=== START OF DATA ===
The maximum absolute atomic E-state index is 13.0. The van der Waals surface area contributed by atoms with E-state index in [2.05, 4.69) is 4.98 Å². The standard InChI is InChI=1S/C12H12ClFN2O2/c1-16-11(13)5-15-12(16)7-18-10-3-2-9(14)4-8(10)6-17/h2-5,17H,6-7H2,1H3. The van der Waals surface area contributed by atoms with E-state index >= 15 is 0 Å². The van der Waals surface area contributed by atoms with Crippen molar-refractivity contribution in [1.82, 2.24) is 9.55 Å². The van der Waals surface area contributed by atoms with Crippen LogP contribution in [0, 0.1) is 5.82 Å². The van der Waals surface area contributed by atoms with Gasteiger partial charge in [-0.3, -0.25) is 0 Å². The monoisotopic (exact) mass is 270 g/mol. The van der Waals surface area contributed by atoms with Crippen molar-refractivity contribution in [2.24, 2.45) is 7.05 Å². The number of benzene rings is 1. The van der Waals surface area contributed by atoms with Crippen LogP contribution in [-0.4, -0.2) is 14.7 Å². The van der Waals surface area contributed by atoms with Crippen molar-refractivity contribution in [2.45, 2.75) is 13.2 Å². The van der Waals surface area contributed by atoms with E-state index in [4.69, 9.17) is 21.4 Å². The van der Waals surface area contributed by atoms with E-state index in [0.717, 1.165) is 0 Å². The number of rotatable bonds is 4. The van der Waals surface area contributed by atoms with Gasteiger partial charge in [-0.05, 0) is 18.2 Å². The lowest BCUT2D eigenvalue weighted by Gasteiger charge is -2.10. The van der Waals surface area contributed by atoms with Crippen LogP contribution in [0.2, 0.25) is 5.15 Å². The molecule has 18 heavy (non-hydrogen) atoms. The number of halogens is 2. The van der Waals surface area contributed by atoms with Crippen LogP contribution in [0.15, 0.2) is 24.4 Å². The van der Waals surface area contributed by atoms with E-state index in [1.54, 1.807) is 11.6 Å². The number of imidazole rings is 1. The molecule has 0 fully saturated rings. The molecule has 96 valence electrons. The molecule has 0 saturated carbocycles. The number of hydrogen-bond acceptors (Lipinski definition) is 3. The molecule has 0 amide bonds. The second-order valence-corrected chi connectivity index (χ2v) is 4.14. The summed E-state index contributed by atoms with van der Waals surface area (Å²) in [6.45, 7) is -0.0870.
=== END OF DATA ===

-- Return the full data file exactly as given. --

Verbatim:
The maximum absolute atomic E-state index is 13.0. The van der Waals surface area contributed by atoms with E-state index in [2.05, 4.69) is 4.98 Å². The standard InChI is InChI=1S/C12H12ClFN2O2/c1-16-11(13)5-15-12(16)7-18-10-3-2-9(14)4-8(10)6-17/h2-5,17H,6-7H2,1H3. The van der Waals surface area contributed by atoms with E-state index >= 15 is 0 Å². The van der Waals surface area contributed by atoms with Crippen molar-refractivity contribution in [1.82, 2.24) is 9.55 Å². The van der Waals surface area contributed by atoms with Crippen LogP contribution in [0, 0.1) is 5.82 Å². The van der Waals surface area contributed by atoms with Gasteiger partial charge in [-0.3, -0.25) is 0 Å². The monoisotopic (exact) mass is 270 g/mol. The van der Waals surface area contributed by atoms with Crippen molar-refractivity contribution in [2.24, 2.45) is 7.05 Å². The number of benzene rings is 1. The van der Waals surface area contributed by atoms with Crippen LogP contribution in [-0.4, -0.2) is 14.7 Å². The van der Waals surface area contributed by atoms with Crippen molar-refractivity contribution in [2.45, 2.75) is 13.2 Å². The van der Waals surface area contributed by atoms with E-state index in [4.69, 9.17) is 21.4 Å². The van der Waals surface area contributed by atoms with E-state index in [0.717, 1.165) is 0 Å². The number of rotatable bonds is 4. The van der Waals surface area contributed by atoms with Gasteiger partial charge in [-0.05, 0) is 18.2 Å². The lowest BCUT2D eigenvalue weighted by Gasteiger charge is -2.10. The van der Waals surface area contributed by atoms with Crippen LogP contribution in [0.2, 0.25) is 5.15 Å². The molecule has 18 heavy (non-hydrogen) atoms. The number of halogens is 2. The van der Waals surface area contributed by atoms with Crippen LogP contribution in [0.15, 0.2) is 24.4 Å². The van der Waals surface area contributed by atoms with E-state index in [1.54, 1.807) is 11.6 Å². The number of imidazole rings is 1. The molecule has 0 fully saturated rings. The molecule has 96 valence electrons. The molecule has 0 saturated carbocycles. The number of hydrogen-bond acceptors (Lipinski definition) is 3. The molecule has 0 amide bonds. The second-order valence-corrected chi connectivity index (χ2v) is 4.14. The summed E-state index contributed by atoms with van der Waals surface area (Å²) in [6.45, 7) is -0.0870.